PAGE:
What follows is the monologue from today’s Roderic Deane Show:
The Reagan Library is a short drive north of LA. From where I was staying near Marina Del Rey, it was only about 50 miles or so to Simi Valley, the home of the library. Since I decided to visit on a Friday, the traffic was tolerable, despite the fact that it was Labor Day weekend.
As you move out of the Los Angeles area, you realize how arid that part of California truly is…and hilly! Coming from the Dallas area, the terrain was breathtaking. The highway meandered up, down and around the various hills. One thing that really struck me was how brown it was. Very little green could be seen for great distances and you quickly came to appreciate how important irrigation is to this part of California. Only the valleys have green areas, the hillsides and hilltops are virtually devoid of green vegetation. It helps you understand how much of a threat they live under with regard to wildfires. There’s certainly a lot of volatile tinder to burn!
Simi Valley is a relatively small town and surrounded by those dry hills and mountains, called the Simi Hills and the Santa Susana Mountain range. The town is pretty much defined by its main drag, a very new-looking, wide, four-lane asphalt road. Our first mission was to stop and get something to eat. My travel partner was a friend from LA, where I bunked while in California. We both agreed that Subway was the ticket and low and behold, we found a Subway on the main drag. The commercial area looks pretty new and the shopping center with the Subway was no exception. The big-box stores were all represented and it looked like all the shopping areas were new and provided plenty of conveniences to support the 120,000+ residents of the town.
After the Subway stop, we headed back out of town from the direction we came to get to the library. From the main drag, you take a new, meandering paved road up and around the side of a hill to enter the library grounds. It seems like they leveled off the top of the hill to build the library, which is a sprawling compound with breathtaking vistas of the surrounding valley and distant mountains and hills. The parking lot was stair-stepped up the side of the hill, but it was a very short walk and relatively short steps down from the uppermost tier of parking to the main sidewalk which takes you to the front entryway. The entrance to the library seems to face southeast and the circular driveway in front is the last measure of land before it drops off to the valley below.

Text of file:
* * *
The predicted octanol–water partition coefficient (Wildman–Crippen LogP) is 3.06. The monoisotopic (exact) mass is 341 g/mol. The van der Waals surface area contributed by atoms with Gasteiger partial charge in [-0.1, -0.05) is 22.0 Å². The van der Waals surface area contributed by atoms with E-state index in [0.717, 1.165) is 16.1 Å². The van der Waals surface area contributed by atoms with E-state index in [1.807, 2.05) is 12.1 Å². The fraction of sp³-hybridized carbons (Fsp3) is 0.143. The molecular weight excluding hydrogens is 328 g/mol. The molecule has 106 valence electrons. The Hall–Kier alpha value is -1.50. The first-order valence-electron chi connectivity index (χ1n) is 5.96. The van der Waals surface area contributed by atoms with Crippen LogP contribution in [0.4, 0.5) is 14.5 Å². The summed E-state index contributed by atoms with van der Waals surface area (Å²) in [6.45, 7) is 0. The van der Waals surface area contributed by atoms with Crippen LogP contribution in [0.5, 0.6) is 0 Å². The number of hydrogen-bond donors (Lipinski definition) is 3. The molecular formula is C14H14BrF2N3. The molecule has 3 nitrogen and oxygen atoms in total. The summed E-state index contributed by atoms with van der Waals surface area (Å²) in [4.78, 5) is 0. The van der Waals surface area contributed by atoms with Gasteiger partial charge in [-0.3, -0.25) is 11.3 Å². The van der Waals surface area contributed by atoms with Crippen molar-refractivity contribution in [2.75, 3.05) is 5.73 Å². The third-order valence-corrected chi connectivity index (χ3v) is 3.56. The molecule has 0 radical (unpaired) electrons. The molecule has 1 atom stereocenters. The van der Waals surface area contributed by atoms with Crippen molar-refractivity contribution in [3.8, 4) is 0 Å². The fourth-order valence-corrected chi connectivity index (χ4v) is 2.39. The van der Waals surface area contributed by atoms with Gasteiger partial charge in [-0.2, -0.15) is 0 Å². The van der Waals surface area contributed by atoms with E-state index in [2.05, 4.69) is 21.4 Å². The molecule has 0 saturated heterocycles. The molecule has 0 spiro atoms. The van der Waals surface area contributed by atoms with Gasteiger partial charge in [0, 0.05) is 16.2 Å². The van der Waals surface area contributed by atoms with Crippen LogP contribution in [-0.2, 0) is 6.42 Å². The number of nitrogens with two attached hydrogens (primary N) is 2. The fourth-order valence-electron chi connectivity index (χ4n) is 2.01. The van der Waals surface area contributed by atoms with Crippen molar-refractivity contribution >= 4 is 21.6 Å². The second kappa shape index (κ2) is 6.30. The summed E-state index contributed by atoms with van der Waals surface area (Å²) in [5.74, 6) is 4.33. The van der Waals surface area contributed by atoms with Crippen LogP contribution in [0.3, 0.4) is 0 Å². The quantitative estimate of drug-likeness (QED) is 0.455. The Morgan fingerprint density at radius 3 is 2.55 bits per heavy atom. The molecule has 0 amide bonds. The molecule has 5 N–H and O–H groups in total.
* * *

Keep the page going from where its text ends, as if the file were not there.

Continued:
The best word I can use to describe the architecture is classy. Build with a Spanish-style, tiled roof motif, the main entry reminded me of a huge veranda, with a fountain in the middle. The executive offices were on your left, the main entry straight ahead and the to your right. The entryway brought you into a windowed reception area with floor to ceiling glass in front and in back. The back area was a large, open space, meticulously groomed with short-cut grass and a circular sidewalk that extended to the rear of the ground, overlooking the valley below. Again, breathtaking, but I digress!
The personnel in the reception area were extremely welcoming and kind. We were greeted by an attractive woman who asked us if we were interested in becoming members of the Ronald Reagan Presidential Foundation. To paraphrase a famous line from a movie, she had me at hello and I said “absolutely!” With my response, she led us around the line for tickets to the backside of the reception area and I signed up for a one-year “Friend” membership for a paltry $65. That fee gave us access to the Reagan Library and all other Presidential libraries for one year, which is great! I plan on visiting the George W. Bush Library in Dallas later after the initial crowds of summer dissipate.
After completing my registration, which extends to my entire family (my travel partner qualified, by the way), she asked us if we wanted to visit the Reagan Library first or see the special Lincoln Exhibit. We opted for the Lincoln Exhibit and she directed us out the back door and east along the rear patio to the Gift Shop and Bookstore, which is undoubtedly where Mark Levin will be signing books. Of course, I couldn’t get through the bookstore without buying something, which ended up being a notebook that I could scribble my thoughts in as we ventured through the Lincoln Exhibit and Reagan Library. I’d go back for additional souvenirs later!
The Lincoln Exhibit was outstanding! The exhibit took you through several rooms that chronicled Lincoln’s beginnings to his assassination, culminating with an amazing, oversized recreation of Lincoln’s head. More on that in a bit.
Walking through the exhibit was like being transported back into time. Countless artifacts attested to the real existence of the man in ways that mere descriptions cannot convey. Handwritten letters, old photographs, personal items and the recreation of significant settings left you in awe. Just a couple of things amongst the myriad of items that really struck me was one of Lincoln’s stovepipe hats displayed in a glass case in the middle of one room of the exhibit. Looking for the right word, I’d have to use “surreal”.